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3/17/2008



Rail News: Rail Industry Trends

EPA introduces new Tier 3 and 4 emission standards for locomotive engines


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Federal air emission standards for locomotive engines will be stricter in less than four years. On Friday, the U.S. Environmental Protection Agency (EPA) unveiled new Tier 3 and 4 emission regulations governing locomotive and marine engines that begin taking effect in 2012.

When fully implemented in 2015, the regulations will require the engines to reduce particulate matter by 90 percent and nitrogen oxides by 80 percent. Tier 3 standards take effect in 2012 and Tier 4 standards, in 2015 — two years earlier than previously outlined in EPA regulation proposals.

The standards are comparable to those the EPA set for large diesel trucks and buses, and construction, mining and agricultural equipment. Railroads will need to adopt ultra-low sulfur diesel and advanced engine systems to comply with the regulations.

That's OK by CSX Transportation, which long has been committed to reducing emissions and improving fuel efficiency, said Executive Vice President and Chief Operating Officer Tony Ingram in a prepared statement.

"Tier 4 regulations, along with proactive emission reduction initiatives throughout the railroad industry, will serve to further reduce emissions," he said.

Since 2000, CSXT has invested more than $1 billion to upgrade its fleet with more efficient, environmentally friendly locomotives. By 2009, more than 1,200 locomotives will be upgraded to further reduce emissions and lower fuel consumption by nearly 10 million gallons, said Ingram.

Association of American Railroads President and Chief Executive Officer Edward Hamberger welcomed the regulations for all U.S. railroads, which will be "up to the challenge" of meeting tougher standards.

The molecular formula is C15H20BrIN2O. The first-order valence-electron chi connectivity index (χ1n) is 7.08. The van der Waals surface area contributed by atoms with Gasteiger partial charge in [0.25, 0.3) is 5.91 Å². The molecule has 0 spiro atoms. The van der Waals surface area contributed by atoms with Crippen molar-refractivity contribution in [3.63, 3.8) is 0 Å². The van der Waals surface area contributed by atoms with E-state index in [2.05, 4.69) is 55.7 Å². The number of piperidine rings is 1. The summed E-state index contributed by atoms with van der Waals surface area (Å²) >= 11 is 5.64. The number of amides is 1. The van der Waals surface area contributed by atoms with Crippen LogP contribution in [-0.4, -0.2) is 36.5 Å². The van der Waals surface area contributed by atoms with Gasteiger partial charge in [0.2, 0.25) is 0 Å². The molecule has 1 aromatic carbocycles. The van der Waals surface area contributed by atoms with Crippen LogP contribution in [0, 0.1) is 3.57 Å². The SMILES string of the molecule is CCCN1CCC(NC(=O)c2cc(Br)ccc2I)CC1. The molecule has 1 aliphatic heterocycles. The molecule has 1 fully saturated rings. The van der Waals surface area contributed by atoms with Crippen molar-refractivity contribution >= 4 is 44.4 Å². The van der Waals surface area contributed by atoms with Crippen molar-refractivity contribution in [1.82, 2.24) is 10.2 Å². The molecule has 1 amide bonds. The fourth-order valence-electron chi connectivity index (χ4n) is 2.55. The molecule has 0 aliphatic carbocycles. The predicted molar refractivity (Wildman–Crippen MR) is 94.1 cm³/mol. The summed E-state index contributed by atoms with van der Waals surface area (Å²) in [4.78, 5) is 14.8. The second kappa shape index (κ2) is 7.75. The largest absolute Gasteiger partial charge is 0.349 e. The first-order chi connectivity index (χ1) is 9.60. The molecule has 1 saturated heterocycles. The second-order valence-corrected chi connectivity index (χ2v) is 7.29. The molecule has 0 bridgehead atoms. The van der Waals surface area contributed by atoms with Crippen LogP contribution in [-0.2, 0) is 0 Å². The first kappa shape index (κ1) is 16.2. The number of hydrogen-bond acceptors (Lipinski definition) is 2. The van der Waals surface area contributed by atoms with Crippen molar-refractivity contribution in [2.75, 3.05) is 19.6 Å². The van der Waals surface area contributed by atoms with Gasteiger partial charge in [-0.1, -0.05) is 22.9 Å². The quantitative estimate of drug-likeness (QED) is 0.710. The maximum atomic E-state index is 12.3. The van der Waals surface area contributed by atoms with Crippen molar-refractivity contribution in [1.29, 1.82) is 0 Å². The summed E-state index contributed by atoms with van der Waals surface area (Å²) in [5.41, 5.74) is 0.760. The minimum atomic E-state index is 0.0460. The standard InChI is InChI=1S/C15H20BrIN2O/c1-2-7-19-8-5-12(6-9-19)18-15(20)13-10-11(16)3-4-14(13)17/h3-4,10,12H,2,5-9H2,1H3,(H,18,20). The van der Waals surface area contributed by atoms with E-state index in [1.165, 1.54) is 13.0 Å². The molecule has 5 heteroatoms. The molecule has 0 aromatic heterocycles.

"The railroads will need to develop an infrastructure to handle the fueling of locomotives with urea and maintain diesel particulate filters so heavy that cranes likely will be needed to remove and reinstall them for maintenance," he said. "But in meeting the emissions limits established by the previous standards, the railroad industry has achieved emissions and energy efficiencies beyond those contemplated at the time the previous standards were issued."

In addition, locomotive builders will need to design diesel particulate filters and selective catalytic reduction systems that can fit within the narrow confines of a locomotive and withstand a harsh environment, said Hamberger.

Officials at one of the major builders, GE - Transportation, believe the new standards will drive technological innovation to significantly lower emissions. In response to Tier 0 through Tier 2 regulations, GE spent about $400 million and eight years to develop the Evolution® Series locomotive, which reduces emissions about 40 percent compared with predecessor locomotives, GE said, adding that 2,400 Evolution Series units currently are in service.

GE is part of a stakeholder group including government, rail industry, environmental and community organizations that helped develop the new Tier 3 and 4 standards.


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